Psychological Disabilities

Students with psychological disabilities have experienced significant emotional issues that generally have chronic symptoms and are being treated professionally. With appropriate treatment, often combining medications, psychotherapy, and support, the majority of psychological disorders can be controlled. The National Institutes of Mental Health estimates that one in five people in the United States have some form of psychological disability, but only one in five persons with a diagnosable psychiatric disorder ever seeks treatment due to the strong stigmatization involved; thus, these students may be particularly reluctant to approach professors.

Brief Descriptions of Common Psychological Disabilities

Depression

A major disorder that can begin at any age. Major depression may be characterized by a depressed mood most of each day, a lack of pleasure in most activities, thoughts of suicide, sleep problems, and feelings of worthlessness or guilt.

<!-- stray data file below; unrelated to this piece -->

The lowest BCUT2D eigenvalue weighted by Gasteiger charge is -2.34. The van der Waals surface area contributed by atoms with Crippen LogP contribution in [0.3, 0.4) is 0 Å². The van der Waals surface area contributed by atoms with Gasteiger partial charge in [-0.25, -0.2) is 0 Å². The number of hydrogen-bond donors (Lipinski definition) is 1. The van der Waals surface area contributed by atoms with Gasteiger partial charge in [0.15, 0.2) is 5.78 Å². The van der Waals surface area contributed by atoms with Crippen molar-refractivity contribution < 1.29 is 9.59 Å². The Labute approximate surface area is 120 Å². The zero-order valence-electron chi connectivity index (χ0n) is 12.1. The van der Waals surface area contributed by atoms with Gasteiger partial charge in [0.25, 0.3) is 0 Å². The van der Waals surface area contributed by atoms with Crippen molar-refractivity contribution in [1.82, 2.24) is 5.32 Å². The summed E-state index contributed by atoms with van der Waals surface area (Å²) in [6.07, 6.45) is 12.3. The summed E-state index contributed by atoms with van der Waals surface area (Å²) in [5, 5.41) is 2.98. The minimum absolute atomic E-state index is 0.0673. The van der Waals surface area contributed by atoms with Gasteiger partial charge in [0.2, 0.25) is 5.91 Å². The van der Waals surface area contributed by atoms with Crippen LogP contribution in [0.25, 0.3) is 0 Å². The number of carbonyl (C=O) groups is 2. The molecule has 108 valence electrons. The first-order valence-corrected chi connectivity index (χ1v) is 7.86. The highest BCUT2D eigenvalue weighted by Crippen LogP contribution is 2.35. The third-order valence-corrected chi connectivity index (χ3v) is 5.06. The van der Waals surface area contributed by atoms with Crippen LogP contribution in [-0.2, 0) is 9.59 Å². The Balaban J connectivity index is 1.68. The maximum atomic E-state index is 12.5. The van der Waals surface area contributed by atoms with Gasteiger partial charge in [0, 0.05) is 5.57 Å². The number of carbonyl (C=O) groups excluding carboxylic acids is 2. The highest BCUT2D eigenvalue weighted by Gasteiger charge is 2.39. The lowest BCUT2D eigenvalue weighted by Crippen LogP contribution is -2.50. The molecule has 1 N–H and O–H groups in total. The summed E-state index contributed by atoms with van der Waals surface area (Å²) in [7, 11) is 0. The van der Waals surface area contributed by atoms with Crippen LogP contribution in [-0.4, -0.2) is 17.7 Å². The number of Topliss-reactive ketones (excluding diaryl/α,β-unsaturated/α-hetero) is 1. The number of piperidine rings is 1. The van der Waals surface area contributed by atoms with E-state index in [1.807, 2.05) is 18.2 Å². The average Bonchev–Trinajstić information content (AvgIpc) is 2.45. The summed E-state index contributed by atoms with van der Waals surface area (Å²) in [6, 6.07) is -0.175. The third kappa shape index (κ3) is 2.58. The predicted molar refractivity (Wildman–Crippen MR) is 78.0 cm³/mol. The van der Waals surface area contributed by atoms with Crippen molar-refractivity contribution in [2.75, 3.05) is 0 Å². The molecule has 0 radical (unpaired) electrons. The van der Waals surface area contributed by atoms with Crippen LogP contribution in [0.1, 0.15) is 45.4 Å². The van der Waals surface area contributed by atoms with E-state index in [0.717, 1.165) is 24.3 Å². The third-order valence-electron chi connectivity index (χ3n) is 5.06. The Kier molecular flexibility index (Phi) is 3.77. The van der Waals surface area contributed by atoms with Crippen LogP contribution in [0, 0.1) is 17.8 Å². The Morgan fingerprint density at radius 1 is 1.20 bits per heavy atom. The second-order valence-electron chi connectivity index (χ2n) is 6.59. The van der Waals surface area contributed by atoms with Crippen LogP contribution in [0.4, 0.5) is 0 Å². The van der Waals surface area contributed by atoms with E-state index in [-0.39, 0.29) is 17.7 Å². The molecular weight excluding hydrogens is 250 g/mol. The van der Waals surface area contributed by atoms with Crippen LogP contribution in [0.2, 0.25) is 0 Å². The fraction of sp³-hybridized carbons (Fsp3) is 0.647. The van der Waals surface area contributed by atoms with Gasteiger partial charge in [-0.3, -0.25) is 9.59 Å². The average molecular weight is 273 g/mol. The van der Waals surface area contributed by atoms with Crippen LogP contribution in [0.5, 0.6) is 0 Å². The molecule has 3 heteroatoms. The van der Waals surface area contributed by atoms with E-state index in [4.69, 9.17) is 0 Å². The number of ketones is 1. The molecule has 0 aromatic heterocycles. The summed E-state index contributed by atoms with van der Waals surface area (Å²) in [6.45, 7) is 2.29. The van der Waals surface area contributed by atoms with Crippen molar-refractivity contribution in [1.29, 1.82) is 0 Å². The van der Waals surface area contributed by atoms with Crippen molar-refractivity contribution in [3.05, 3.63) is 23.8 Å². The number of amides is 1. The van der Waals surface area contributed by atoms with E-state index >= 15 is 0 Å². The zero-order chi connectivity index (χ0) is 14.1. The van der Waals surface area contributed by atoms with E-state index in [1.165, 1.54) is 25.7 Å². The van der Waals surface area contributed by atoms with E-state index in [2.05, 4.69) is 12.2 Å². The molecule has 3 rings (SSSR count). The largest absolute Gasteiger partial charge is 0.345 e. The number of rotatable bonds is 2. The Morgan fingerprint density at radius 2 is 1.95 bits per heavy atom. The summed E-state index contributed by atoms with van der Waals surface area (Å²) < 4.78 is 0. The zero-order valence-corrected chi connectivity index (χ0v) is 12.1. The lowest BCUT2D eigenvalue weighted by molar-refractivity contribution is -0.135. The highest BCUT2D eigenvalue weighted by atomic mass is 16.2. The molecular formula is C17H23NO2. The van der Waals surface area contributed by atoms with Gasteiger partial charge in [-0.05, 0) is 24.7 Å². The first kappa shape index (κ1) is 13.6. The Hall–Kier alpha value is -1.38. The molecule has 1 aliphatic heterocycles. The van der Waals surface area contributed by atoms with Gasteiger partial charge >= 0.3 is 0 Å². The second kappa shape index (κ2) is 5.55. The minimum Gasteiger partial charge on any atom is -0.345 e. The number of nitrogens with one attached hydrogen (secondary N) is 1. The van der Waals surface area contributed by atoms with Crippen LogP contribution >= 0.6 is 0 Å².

Bipolar disorder (formerly manic-depressive disorder)

Causes a person to experience periods of mania and depression. In the manic phase, a person might experience inflated self-esteem and a decreased need to sleep.

Anxiety disorders

Can disrupt a person's ability to concentrate and cause hyperventilation, a racing heart, chest pains, dizziness, panic, and extreme fear. Obsessive-compulsive disorder (OCD) is one particularly debilitating anxiety disorder in which a student's repetivite thoughts or behaviors, which others might consider not relevant to the task at hand, interfere with their ability to complete assignments. Many students with OCD are particularly affected when writing, erasing/deleting words and sentences almost immediately after writing them. 

Schizophrenia

Can cause a person to experience, at some point in the illness, delusions and hallucinations.

Considerations When Working with Students with Psychological Disabilities

Most psychological disabilities are variable conditions that may fluctuate during a person's academic career and lifetime. As such, flexible accommodations and arrangements should be considered for these students.

  • Trauma is not the sole cause of psychiatric disabilities; genetics may play a role.
  • Psychiatric disabilities affect people of any age, gender, income group, and intellectual level.
  • Disruptive or violent behavior is not an attribute of most people with psychiatric disabilities.
  • Eighty to ninety percent of people with depression experience relief from symptoms through medication, therapy, or a combination of the two.